1. It is hard to see a solution at this point but, trying to be positive, we are not really in the 2024 campaign yet. Once it really starts, probably two years from now, Trump will have accumulated more cuts and Biden will hopefully have some wins. Perhaps the economy will be doing well and inflation brought under control. Trump will no longer be in hiding and will have to start really campaigning. His GOP minions will be falling all over themselves trying to outdo each other’s most recent outrage. It is going to be really, really ugly and will turn a lot of people off. In short, the Dems’ ugly period is now because they are trying to make policy. The GOP’s ugly period will be during the campaign.

    1. Hey, leave it to the Democrats to make education the #1 issue in Virginia, and find a way to convince voters that the GOP is actually better on public education. Maybe Garland can call out the FBI to investigate “domestic terrorists” at heavy GOP-leaning polling stations tomorrow?

      1. They have managed to do pretty much just that-except, no only in GOP leaning districts. They have managed to piss off and/or scare enough people that Youngkin pulls off large rallies in the bluest VA town, Alexandria.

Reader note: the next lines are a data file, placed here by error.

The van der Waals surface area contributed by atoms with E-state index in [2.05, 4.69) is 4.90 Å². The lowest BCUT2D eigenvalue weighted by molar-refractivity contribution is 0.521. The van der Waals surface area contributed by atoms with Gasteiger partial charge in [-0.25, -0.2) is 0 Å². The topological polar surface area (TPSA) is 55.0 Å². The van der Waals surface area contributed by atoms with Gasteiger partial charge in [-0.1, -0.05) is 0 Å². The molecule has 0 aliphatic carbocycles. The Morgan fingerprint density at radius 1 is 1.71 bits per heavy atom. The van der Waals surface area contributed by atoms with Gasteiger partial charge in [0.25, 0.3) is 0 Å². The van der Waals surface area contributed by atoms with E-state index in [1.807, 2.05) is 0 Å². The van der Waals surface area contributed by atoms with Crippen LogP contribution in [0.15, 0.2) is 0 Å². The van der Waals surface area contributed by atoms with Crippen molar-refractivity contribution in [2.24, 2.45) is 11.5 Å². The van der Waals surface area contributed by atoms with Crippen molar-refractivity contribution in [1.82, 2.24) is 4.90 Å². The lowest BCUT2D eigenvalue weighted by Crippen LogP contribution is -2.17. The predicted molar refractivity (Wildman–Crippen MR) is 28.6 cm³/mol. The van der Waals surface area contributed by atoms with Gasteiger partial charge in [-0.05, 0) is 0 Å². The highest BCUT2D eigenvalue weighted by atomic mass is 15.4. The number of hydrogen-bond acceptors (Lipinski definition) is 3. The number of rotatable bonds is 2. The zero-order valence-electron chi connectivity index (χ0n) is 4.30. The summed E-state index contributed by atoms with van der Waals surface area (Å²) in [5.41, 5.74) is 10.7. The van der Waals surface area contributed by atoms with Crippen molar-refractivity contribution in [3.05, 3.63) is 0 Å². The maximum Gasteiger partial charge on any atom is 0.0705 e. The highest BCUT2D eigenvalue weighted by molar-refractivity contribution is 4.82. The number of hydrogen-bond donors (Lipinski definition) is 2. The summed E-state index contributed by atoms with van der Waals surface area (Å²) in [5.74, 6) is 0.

16. White fragility includes behaviors such as argumentation, silence or leaving the situation. So basically every option other than fully agreeing with the person calling you a despicable, white-supremacist, racist bigot.

    Doesn’t leave one many options does it? Admit your white fragility or confirm it by denying it. It’s like a Monty Python skit.

    1. Why would charges of white supremacy be handled any different from charges of witchcraft? The cattle die in Africa from witchcraft, racial inequality persists in American from white supremacy. In fact, in Africa, you can unconsciously curse a neighbor and cause their cattle to die, it works just like white supremacy that way.

      1. While we are at it, its Eurocentric to insist on due process or presumptions of innocence, and its Eurocentric to deny the reality of witchcraft, belief in which is common in most of the world, where witchcraft trials take place without due process or presumptions of innocence. Enjoy the progress!

      2. Witch Fragility: Why It’s so Hard for Witches to Talk about Sorcery by Heinrich Kramer and Jacob Sprenger, published by the Beacon Press, 1486

    2. Per the Smithsonian National Museum of African American History & Culture, I reasonably gather that white fragility also includes being polite, being inclined to respect others’ and one’s own privacy, having reasonable regard and respect for the written word, and being on time.

  17. To those offended by being denominated “disabled” be reminded that it used to be “crippled”. A word takes it’s meaning from the referent…not the other way around. So if you change the word to “superduperabled” it will eventually be the same a “crippled”.